In this new marketplace, lawyers must publish websites and blogs, and engage with potential customers on social media. They must take things into account like user experience and website design; mobile functionality and local search presence. They have to focus on online intake of new clients, on customer service and client experience, as well as on reviews, reputation and authority. And most importantly, they have to work on how to turn website and blog visitors into regular content consumers, before they can be converted to clients.

So, practically speaking, where does one start? The first step is to know your audience and competitors. One of the advantages of the online marketplace is that we can have better access to all the pertinent data. We can learn who visits our website or blog, as well as who we are connected with on social media. This allows us to create visitor profiles, which then in turn allows us to better accommodate their wishes and expectations. It is important to keep the focus on potential customers, when determining what content to provide. At the same time, it is also important to keep track of what the competition is doing, so we can a) differentiate ourselves sufficiently, and b) remain competitive.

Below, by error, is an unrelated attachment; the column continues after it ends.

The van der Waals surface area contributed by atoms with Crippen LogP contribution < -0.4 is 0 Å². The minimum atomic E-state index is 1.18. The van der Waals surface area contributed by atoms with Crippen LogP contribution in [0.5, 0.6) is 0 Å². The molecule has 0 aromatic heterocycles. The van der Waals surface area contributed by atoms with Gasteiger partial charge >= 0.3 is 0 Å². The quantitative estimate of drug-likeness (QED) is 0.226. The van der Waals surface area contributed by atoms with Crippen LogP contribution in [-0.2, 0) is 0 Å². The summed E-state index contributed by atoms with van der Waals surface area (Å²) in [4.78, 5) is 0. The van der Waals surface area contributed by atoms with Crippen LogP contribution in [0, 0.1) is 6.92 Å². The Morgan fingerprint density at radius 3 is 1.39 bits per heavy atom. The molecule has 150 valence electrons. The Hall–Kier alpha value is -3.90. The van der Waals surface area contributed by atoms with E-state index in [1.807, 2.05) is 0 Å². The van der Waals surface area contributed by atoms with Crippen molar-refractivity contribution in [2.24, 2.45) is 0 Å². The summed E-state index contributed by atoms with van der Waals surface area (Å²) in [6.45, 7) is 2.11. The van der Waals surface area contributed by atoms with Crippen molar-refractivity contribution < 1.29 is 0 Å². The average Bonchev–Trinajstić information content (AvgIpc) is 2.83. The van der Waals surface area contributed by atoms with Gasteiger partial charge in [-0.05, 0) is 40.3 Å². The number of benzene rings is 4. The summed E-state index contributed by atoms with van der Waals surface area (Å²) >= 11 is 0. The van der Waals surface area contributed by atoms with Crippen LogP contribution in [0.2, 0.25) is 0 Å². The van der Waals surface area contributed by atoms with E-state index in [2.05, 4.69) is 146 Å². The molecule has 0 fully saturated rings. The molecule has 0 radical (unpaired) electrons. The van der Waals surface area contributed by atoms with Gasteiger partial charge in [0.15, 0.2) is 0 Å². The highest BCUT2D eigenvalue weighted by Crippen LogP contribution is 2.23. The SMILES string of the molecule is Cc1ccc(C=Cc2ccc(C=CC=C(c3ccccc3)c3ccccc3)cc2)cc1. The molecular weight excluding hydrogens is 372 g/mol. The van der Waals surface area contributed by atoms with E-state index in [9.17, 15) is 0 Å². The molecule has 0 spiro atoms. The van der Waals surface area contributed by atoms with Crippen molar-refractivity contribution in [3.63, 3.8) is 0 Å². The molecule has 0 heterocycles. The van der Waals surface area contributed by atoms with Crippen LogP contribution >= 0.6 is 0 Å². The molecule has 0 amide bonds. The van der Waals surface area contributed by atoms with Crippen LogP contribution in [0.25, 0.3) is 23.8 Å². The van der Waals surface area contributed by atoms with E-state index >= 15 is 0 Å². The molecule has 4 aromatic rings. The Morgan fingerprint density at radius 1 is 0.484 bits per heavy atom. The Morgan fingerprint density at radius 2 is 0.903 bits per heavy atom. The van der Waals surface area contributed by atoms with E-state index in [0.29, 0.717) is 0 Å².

The next step is to then define an engagement strategy. The adage that content is king still applies. Know where your potential customers are on social media, and offer them relevant content. What has changed in 2017 is that the content people are looking for is no longer limited to quality text content. They also want visual content: infographics, e.g., are more popular than ever before, as is video content. So, make sure you use those. (In a future article, we’ll deal more in depth with content marketing specifically).

The way to further finetune your strategies and to find out what works for your law firm is, again, to diligently keep track of the relevant metrics. Find out what pages on your website and blog are popular. Discover how people found them. Learn what posts on social media led to visitors of your website and blog.

If you are familiar with some of the more traditional marketing techniques, then Teresa Matich’s article on “How to Take Your Old School Marketing Techniques Online” on the Wishpond blog can be useful. She illustrates how online marketing uses different tools, and that we have to move:

  • from business cards to websites: 96% of people with a legal issue turn to the Internet first, and nearly 40% of people needing a lawyer look on the Internet first to find one.
  • from public speaking to blogging: you build a reputation by publishing high quality articles on the Internet.